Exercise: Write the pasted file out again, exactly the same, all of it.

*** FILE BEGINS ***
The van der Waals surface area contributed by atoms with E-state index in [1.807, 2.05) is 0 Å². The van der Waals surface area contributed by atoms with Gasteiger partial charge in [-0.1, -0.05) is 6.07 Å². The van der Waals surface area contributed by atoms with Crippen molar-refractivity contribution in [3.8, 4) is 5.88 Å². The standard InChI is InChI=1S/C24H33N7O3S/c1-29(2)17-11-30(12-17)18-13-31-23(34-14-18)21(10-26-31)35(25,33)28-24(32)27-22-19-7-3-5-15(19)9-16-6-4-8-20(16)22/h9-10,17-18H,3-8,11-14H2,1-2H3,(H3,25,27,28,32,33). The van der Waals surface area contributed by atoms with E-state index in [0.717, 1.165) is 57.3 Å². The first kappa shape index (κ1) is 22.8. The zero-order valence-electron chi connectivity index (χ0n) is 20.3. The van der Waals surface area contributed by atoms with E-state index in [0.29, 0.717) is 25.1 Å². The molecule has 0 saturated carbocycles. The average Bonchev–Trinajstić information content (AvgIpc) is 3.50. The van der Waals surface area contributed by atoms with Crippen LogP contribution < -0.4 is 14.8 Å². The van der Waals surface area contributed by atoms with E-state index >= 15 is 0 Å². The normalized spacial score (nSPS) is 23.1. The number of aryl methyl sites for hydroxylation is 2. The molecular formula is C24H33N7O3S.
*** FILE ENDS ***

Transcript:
The van der Waals surface area contributed by atoms with E-state index in [1.807, 2.05) is 0 Å². The van der Waals surface area contributed by atoms with Gasteiger partial charge in [-0.1, -0.05) is 6.07 Å². The van der Waals surface area contributed by atoms with Crippen molar-refractivity contribution in [3.8, 4) is 5.88 Å². The standard InChI is InChI=1S/C24H33N7O3S/c1-29(2)17-11-30(12-17)18-13-31-23(34-14-18)21(10-26-31)35(25,33)28-24(32)27-22-19-7-3-5-15(19)9-16-6-4-8-20(16)22/h9-10,17-18H,3-8,11-14H2,1-2H3,(H3,25,27,28,32,33). The van der Waals surface area contributed by atoms with E-state index in [0.717, 1.165) is 57.3 Å². The first kappa shape index (κ1) is 22.8. The zero-order valence-electron chi connectivity index (χ0n) is 20.3. The van der Waals surface area contributed by atoms with E-state index in [0.29, 0.717) is 25.1 Å². The molecule has 0 saturated carbocycles. The average Bonchev–Trinajstić information content (AvgIpc) is 3.50. The van der Waals surface area contributed by atoms with Crippen LogP contribution < -0.4 is 14.8 Å². The van der Waals surface area contributed by atoms with E-state index >= 15 is 0 Å². The normalized spacial score (nSPS) is 23.1. The number of aryl methyl sites for hydroxylation is 2. The molecular formula is C24H33N7O3S.